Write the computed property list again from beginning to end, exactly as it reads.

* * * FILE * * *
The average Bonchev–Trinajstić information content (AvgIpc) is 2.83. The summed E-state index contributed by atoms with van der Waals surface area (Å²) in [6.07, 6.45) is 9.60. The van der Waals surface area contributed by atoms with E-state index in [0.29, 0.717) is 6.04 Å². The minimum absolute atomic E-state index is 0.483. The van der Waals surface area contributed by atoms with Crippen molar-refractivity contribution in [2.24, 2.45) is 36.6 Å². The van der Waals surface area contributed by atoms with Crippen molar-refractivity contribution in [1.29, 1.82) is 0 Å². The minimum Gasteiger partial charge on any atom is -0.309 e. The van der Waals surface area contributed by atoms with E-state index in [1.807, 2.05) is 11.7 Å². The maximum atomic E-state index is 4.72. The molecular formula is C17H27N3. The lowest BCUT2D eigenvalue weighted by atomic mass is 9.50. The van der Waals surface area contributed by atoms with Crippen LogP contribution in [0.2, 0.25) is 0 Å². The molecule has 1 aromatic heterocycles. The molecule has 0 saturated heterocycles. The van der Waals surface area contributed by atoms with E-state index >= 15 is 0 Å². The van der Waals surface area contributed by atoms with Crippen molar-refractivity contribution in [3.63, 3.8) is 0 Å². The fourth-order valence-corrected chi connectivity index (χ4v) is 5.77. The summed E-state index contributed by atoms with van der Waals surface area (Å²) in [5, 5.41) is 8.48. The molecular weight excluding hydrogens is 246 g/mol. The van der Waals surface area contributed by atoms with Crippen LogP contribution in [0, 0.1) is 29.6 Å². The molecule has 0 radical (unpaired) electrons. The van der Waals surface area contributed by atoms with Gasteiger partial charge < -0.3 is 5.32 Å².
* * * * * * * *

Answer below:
The average Bonchev–Trinajstić information content (AvgIpc) is 2.83. The summed E-state index contributed by atoms with van der Waals surface area (Å²) in [6.07, 6.45) is 9.60. The van der Waals surface area contributed by atoms with E-state index in [0.29, 0.717) is 6.04 Å². The minimum absolute atomic E-state index is 0.483. The van der Waals surface area contributed by atoms with Crippen molar-refractivity contribution in [2.24, 2.45) is 36.6 Å². The van der Waals surface area contributed by atoms with Crippen molar-refractivity contribution in [1.29, 1.82) is 0 Å². The minimum Gasteiger partial charge on any atom is -0.309 e. The van der Waals surface area contributed by atoms with E-state index in [1.807, 2.05) is 11.7 Å². The maximum atomic E-state index is 4.72. The molecular formula is C17H27N3. The lowest BCUT2D eigenvalue weighted by atomic mass is 9.50. The van der Waals surface area contributed by atoms with Crippen LogP contribution in [0.2, 0.25) is 0 Å². The molecule has 1 aromatic heterocycles. The molecule has 0 saturated heterocycles. The van der Waals surface area contributed by atoms with E-state index >= 15 is 0 Å². The van der Waals surface area contributed by atoms with Crippen molar-refractivity contribution in [3.63, 3.8) is 0 Å². The fourth-order valence-corrected chi connectivity index (χ4v) is 5.77. The summed E-state index contributed by atoms with van der Waals surface area (Å²) in [5, 5.41) is 8.48. The molecular weight excluding hydrogens is 246 g/mol. The van der Waals surface area contributed by atoms with Crippen LogP contribution in [0, 0.1) is 29.6 Å². The molecule has 0 radical (unpaired) electrons. The van der Waals surface area contributed by atoms with Gasteiger partial charge < -0.3 is 5.32 Å².